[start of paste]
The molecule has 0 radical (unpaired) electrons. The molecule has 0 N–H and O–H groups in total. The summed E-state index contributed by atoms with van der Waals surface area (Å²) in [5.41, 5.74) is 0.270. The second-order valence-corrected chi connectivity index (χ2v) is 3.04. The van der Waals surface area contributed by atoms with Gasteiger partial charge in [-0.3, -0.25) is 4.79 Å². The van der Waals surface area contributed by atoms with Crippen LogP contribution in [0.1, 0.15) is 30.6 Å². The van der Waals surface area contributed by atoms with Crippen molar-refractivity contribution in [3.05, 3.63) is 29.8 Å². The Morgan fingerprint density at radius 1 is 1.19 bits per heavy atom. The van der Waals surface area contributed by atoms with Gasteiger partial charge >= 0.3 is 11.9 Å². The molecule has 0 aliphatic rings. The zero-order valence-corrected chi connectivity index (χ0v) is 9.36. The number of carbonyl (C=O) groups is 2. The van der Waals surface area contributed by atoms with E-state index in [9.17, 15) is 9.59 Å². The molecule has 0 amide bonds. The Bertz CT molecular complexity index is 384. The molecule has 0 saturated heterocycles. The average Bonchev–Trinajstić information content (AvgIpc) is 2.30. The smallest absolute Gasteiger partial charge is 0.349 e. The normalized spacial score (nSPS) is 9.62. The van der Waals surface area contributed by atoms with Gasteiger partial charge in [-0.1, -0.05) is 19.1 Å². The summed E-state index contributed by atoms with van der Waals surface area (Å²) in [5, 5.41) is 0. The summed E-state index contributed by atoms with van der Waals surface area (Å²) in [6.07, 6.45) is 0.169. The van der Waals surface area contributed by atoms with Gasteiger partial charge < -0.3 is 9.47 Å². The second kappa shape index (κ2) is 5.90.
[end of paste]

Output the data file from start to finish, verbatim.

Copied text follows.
The molecule has 0 radical (unpaired) electrons. The molecule has 0 N–H and O–H groups in total. The summed E-state index contributed by atoms with van der Waals surface area (Å²) in [5.41, 5.74) is 0.270. The second-order valence-corrected chi connectivity index (χ2v) is 3.04. The van der Waals surface area contributed by atoms with Gasteiger partial charge in [-0.3, -0.25) is 4.79 Å². The van der Waals surface area contributed by atoms with Crippen LogP contribution in [0.1, 0.15) is 30.6 Å². The van der Waals surface area contributed by atoms with Crippen molar-refractivity contribution in [3.05, 3.63) is 29.8 Å². The Morgan fingerprint density at radius 1 is 1.19 bits per heavy atom. The van der Waals surface area contributed by atoms with Gasteiger partial charge >= 0.3 is 11.9 Å². The molecule has 0 aliphatic rings. The zero-order valence-corrected chi connectivity index (χ0v) is 9.36. The number of carbonyl (C=O) groups is 2. The van der Waals surface area contributed by atoms with E-state index in [9.17, 15) is 9.59 Å². The molecule has 0 amide bonds. The Bertz CT molecular complexity index is 384. The molecule has 0 saturated heterocycles. The average Bonchev–Trinajstić information content (AvgIpc) is 2.30. The smallest absolute Gasteiger partial charge is 0.349 e. The normalized spacial score (nSPS) is 9.62. The van der Waals surface area contributed by atoms with Gasteiger partial charge in [-0.1, -0.05) is 19.1 Å². The summed E-state index contributed by atoms with van der Waals surface area (Å²) in [5, 5.41) is 0. The summed E-state index contributed by atoms with van der Waals surface area (Å²) in [6.07, 6.45) is 0.169. The van der Waals surface area contributed by atoms with Gasteiger partial charge < -0.3 is 9.47 Å². The second kappa shape index (κ2) is 5.90.